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Port Authority could get $3 million, RAD chief says

Even if Port Authority gets a 10-year funding agreement from the Allegheny Regional Asset District, the agency’s financial picture would remain uncertain.

And it could muddy the outlook for dozens of organizations that receive RAD sales tax money.

“I can say that right now we have enough money to provide $3 million to Port Authority without affecting any of our other assets,” RAD board President Daniel J. Griffin said on Thursday after a 90-minute hearing on Port Authority’s unprecedented request for money.

The district, funded by part of the extra 1 percent sales tax collected in Allegheny County, has a projected $5 million surplus.

“I can’t say for sure what the situation will be in three, four or five years,” Griffin said.

Port Authority CEO Steve Bland and Jennifer Liptak, chief of staff for County Executive Rich Fitzgerald, told board members that the RAD funding and an added $1.5 million from the county’s drink tax are needed to leverage $30 million more in state funding. That, combined with an agreement for $25 million in annual worker concessions and $6 million from fare increases, will prevent huge service cuts and layoffs through June, they said.

After that, the picture is murky.

Port Authority’s application asks for one year of RAD funding, although Fitzgerald asked for $3 million per year for 10 years in his written statement to the board.

Board member Stanley J. Parker, appointed to the board by Pittsburgh Mayor Luke Ravenstahl, said, “I have concerns about binding future boards to a long-term agreement.”

Griffin, a Fitzgerald appointee, said the board would consider Fitzgerald’s request as part of the application, noting even recipients with multiple-year agreements still appear before the board each year in RAD’s budget process — usually to ask for more money than they got in the previous year. Those groups are guaranteed a minimum amount through their agreements with RAD.

Board members also expressed concern about other funding sources in the fluid deal to save Port Authority, as well as the impact that might have on other RAD recipients.

None of the presenters for other organizations who testified at the funding hearing mentioned concerns about Port Authority’s siphoning grant money. In contrast to the lengthy hearing for Port Authority, the other groups — such as The Pittsburgh Philharmonic and the Pittsburgh Parks Conservancy — had three minutes to make their cases for funding.

After the meeting, Diane Unkovic of the North Hills Arts Center in Ross said she does not like the idea of RAD’s bailing out the transit agency.

“But I’d rather bail them out than see one person lose their job, and if it lets people who need public transportation participate in the arts, then I can see the relevance,” said Unkovic, whose group has received the minimum $2,250 grant in recent years but is seeking $6,000 next year so it can get electric pottery wheels.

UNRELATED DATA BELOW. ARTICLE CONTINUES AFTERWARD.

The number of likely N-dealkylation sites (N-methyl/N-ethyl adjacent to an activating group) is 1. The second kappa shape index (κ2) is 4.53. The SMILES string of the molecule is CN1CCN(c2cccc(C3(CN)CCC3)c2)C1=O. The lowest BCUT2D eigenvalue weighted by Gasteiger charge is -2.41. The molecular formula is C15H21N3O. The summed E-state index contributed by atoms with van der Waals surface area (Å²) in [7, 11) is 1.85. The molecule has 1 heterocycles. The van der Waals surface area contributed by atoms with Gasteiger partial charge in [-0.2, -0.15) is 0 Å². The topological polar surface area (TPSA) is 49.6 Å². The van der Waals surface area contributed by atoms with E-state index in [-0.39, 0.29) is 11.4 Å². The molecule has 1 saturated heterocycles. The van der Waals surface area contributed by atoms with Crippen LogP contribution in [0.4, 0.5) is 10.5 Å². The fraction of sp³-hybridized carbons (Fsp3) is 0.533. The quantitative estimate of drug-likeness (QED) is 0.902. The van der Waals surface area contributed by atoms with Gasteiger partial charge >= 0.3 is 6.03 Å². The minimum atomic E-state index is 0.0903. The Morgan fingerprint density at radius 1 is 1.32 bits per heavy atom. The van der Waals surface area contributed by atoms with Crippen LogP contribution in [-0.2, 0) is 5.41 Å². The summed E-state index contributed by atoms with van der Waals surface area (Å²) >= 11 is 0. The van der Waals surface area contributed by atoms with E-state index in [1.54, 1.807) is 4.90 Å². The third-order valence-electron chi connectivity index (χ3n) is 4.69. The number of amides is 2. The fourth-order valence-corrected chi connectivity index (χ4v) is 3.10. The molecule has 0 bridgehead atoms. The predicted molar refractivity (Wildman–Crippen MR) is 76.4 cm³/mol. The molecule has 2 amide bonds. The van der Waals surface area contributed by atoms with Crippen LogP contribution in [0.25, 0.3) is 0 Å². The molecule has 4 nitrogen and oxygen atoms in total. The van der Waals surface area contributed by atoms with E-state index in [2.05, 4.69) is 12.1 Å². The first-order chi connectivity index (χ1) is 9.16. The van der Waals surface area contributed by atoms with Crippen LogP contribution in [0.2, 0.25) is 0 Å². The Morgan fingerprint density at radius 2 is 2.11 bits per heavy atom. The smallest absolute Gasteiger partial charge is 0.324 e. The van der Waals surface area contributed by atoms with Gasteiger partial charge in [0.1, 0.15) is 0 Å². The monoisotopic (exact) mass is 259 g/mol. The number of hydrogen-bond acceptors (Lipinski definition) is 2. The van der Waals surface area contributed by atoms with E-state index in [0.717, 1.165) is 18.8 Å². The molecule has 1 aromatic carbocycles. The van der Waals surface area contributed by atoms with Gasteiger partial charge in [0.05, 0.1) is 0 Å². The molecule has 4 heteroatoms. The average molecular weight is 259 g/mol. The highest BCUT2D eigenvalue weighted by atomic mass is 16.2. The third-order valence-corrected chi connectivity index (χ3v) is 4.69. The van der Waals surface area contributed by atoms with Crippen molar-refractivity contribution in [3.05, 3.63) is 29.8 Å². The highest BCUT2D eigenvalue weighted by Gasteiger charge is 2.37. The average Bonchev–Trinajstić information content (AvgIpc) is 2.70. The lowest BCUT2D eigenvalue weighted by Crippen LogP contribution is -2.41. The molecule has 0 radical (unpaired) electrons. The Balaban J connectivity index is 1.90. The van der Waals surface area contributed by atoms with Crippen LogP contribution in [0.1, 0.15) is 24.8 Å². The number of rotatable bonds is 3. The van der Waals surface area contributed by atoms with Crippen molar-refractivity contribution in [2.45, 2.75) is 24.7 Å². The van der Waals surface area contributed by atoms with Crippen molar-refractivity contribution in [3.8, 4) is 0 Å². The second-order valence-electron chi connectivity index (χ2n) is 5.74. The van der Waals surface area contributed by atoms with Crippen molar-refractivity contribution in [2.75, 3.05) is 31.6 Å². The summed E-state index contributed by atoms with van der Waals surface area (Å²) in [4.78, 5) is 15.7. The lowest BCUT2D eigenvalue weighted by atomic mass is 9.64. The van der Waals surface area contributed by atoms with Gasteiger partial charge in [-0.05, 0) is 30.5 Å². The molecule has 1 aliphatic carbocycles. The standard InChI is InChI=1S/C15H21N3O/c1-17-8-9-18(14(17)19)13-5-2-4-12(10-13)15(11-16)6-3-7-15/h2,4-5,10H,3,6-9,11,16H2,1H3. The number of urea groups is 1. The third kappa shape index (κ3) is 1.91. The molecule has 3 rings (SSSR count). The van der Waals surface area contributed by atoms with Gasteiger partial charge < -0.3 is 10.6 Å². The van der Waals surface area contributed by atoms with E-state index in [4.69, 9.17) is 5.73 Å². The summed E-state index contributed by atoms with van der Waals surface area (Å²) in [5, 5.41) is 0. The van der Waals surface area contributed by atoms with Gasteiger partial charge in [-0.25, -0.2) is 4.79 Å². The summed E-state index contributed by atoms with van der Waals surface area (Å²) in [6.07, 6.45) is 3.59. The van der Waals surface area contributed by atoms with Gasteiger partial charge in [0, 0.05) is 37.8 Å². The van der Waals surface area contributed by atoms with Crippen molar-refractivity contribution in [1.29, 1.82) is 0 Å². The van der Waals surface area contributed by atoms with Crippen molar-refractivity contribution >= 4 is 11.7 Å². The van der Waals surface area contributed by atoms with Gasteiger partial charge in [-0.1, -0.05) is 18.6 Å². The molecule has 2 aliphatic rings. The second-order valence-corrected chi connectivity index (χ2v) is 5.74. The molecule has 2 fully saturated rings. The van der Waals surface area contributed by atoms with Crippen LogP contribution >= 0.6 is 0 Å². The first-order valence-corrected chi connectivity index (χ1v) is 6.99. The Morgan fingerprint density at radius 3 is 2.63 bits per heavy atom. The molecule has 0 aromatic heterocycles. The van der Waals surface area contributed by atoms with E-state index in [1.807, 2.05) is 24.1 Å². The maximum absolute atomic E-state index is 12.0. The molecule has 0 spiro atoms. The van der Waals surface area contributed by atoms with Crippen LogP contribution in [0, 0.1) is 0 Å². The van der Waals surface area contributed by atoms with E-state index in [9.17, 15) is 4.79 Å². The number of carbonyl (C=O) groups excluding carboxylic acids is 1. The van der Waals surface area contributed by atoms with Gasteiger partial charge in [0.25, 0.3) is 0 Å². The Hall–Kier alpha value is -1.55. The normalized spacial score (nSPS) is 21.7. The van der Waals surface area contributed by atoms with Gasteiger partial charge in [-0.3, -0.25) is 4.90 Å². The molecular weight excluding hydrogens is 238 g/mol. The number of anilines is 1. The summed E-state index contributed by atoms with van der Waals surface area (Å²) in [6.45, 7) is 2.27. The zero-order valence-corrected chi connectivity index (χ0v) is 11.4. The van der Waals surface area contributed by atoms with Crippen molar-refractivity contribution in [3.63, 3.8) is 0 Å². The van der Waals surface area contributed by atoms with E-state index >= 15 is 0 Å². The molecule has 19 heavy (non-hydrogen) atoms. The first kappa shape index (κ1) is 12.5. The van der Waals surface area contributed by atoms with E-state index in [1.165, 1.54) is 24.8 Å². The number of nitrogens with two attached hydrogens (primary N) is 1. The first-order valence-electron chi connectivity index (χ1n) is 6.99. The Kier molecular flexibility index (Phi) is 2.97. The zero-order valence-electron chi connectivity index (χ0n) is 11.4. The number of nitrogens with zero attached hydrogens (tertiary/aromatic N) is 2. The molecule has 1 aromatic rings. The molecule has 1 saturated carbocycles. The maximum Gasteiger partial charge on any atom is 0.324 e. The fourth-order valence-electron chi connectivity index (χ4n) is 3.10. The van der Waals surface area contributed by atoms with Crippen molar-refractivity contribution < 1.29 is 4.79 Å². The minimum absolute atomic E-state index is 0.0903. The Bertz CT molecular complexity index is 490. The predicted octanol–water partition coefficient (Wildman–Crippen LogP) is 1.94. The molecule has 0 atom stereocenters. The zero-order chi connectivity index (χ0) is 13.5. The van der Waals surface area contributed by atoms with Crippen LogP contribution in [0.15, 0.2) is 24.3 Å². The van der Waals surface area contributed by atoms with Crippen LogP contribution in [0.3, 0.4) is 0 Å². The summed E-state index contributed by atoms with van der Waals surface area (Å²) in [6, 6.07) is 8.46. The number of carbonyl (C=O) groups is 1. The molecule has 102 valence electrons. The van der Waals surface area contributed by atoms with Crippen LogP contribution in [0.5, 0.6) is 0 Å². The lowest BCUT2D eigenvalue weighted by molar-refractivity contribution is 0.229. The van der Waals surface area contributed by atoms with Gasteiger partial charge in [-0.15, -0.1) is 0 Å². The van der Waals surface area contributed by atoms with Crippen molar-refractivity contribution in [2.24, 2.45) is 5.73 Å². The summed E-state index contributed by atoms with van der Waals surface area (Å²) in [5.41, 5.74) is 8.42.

Former RAD board member Rick Pierchalski this week predicted that funding Port Authority would deplete RAD’s reserves. This year’s surplus is not the norm.

Pierchalski said the group doled out more money than it gained in eight of the past 14 years.

If sales tax revenue is down and reserves are depleted, Pierchalski said, “everyone will be affected. The low-hanging fruit — the small assets that have no political drag — will go first.”

Griffin said RAD has $18 million in its reserve account and historically has not let it dip below 15 percent of expenses. It handed out $84.1 million this year and has $101 million in funding requests for 2013, including Port Authority’s.

Liptak said there has been substantial growth in sales tax revenue in recent years and predicted it would continue.

County manager William McKain said the county expects the drink tax to generate an added $1.5 million this fiscal year, but he cannot predict how it will perform in coming years. The county does not have much wiggle room: McKain said it has reserves of just $5.7 million in its $784 million operating budget.

It also remains unknown how much added funding Port Authority will receive from the state in coming years.

Bland said he expects Gov. Tom Corbett and state legislators to consider a long-term transportation funding package that could include an annual increase in funding similar to what is being promised through June.

Tom Fontaine is a staff writer for Trib Total Media. He can be reachedat 412-320-7847 [email protected].


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